Ultimately we should reject the idea that we must choose government or the market. Both have a role and we must ask how each best fulfill that role together with the other institutions of society.
There is no need for a â€œChristian call for free enterprise.â€ Christians are already inextricably,Â and shamefully,Â linked to far too many of the abuses of free enterprise already. (Is this another Acton Institute piece in disguise?)
Which is not to excuse this trampling through Scripture in defense of a economic theory. What able-minded person actually believes that a snippet from Proverbs and a one-liner from Paul suggest divine approval of capitalism?
What is here called the â€œwelfare state,â€ which elsewhere is called â€œgood society,â€ has provided significant and far-reaching benefits in education, health, and opportunity for as long as anybody alive can remember. Marilynne Robinson goes about this point in great and poetic detail in several essays from her most recent book, â€˜When I was a Child I Read Books.â€™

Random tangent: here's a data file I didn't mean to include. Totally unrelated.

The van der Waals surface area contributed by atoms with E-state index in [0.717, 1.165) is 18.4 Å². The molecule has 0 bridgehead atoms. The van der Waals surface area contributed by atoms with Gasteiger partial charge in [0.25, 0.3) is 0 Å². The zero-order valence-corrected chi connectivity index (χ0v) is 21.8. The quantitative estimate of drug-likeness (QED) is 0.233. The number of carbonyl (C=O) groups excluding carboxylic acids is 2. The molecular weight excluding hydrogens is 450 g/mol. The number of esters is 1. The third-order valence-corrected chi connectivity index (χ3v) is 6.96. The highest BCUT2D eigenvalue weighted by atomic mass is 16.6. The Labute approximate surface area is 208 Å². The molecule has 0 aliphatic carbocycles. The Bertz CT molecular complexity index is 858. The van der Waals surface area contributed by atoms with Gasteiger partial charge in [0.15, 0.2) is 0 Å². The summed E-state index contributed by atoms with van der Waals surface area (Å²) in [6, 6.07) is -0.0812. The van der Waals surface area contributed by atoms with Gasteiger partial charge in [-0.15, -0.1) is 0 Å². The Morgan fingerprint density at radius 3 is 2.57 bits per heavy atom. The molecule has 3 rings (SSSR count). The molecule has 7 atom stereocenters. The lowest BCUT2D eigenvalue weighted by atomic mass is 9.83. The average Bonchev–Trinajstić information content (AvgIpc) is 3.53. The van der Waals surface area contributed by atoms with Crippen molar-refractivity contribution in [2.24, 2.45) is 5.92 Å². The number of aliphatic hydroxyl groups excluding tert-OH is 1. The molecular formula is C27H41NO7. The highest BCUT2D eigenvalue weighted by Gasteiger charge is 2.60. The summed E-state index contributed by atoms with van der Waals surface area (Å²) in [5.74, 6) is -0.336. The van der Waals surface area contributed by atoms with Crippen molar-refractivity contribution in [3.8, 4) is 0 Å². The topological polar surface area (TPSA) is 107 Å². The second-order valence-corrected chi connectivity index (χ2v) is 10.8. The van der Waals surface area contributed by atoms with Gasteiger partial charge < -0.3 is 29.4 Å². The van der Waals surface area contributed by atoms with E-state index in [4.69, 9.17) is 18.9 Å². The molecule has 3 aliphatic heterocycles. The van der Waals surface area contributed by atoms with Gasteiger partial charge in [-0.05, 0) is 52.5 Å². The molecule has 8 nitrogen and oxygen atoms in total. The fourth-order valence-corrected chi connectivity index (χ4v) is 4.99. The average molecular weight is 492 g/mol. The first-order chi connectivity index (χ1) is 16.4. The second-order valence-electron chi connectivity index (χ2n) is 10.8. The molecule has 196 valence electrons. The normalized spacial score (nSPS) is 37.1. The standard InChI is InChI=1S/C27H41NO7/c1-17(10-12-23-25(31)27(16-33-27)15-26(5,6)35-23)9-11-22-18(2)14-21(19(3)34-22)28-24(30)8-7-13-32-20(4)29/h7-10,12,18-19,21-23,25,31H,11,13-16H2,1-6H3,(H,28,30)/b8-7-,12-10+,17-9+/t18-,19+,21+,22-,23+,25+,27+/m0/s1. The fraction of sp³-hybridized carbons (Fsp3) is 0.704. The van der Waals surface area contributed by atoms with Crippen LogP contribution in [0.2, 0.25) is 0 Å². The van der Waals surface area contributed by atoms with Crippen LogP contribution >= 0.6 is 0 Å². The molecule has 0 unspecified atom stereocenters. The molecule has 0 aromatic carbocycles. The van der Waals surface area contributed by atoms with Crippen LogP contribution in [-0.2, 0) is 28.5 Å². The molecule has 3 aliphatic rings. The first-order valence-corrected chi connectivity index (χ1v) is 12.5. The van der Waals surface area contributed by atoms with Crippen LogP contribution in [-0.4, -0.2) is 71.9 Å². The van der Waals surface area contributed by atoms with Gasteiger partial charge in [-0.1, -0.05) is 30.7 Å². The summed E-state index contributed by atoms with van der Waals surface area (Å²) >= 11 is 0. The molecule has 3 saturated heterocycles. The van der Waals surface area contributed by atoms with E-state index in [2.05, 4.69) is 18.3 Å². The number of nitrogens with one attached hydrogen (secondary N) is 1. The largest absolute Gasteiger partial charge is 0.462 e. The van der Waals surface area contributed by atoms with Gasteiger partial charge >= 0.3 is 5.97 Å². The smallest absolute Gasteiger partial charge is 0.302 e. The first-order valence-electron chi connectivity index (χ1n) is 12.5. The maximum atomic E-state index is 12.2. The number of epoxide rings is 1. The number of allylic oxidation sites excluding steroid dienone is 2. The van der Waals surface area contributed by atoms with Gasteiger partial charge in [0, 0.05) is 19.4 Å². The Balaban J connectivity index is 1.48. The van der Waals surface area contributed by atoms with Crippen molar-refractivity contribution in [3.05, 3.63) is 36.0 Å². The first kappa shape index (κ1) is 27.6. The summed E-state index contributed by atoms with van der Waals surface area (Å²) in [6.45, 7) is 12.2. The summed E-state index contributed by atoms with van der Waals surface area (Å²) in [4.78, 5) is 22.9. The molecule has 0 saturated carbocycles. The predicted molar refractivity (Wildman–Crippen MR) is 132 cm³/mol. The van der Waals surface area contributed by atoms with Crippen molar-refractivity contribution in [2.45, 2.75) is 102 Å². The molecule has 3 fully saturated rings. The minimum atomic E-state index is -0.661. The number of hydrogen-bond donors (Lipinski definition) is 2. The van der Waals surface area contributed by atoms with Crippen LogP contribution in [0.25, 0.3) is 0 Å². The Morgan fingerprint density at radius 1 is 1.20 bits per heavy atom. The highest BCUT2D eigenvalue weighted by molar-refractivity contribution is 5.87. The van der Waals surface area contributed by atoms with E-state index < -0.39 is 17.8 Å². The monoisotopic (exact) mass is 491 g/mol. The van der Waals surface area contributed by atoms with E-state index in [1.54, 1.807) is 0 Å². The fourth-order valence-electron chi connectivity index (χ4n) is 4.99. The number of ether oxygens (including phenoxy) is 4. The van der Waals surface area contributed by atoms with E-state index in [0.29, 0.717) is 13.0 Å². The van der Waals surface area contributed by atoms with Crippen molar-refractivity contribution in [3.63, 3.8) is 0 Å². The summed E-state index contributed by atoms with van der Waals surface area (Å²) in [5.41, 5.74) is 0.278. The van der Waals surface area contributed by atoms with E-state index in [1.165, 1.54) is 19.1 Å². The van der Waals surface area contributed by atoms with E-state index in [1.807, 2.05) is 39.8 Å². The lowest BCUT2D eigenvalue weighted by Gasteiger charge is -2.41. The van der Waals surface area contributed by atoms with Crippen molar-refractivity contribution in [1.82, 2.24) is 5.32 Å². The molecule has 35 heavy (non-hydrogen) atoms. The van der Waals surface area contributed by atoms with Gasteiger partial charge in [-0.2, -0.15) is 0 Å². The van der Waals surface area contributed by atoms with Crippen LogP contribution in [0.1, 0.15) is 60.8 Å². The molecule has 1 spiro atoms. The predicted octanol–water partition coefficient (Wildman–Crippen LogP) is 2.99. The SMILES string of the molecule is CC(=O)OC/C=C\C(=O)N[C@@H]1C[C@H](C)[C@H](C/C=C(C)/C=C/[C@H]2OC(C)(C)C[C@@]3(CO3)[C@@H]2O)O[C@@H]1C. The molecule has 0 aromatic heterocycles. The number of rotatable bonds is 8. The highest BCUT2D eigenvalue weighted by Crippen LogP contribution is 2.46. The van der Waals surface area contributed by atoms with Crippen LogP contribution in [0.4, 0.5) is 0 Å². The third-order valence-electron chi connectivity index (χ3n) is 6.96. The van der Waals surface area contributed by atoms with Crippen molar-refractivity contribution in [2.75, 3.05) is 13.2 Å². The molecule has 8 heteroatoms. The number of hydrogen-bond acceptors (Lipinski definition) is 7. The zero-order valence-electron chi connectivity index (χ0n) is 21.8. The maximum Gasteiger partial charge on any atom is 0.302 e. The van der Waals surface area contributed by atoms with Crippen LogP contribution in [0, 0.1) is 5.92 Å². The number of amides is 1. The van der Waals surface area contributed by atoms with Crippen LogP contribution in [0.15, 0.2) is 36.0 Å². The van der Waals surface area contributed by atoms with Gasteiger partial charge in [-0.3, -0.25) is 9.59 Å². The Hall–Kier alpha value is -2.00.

I would think that a person who is the head of a well-known conservative think tank may not be in a neutral position when it comes to economic prescriptions. Indeed, one might even come to think that he is actually advocating policies that benefit certain constituencies (oh! the horror!). It is not surprising that Mr Good should like Mr Brooks either, given the common circles they both swim in.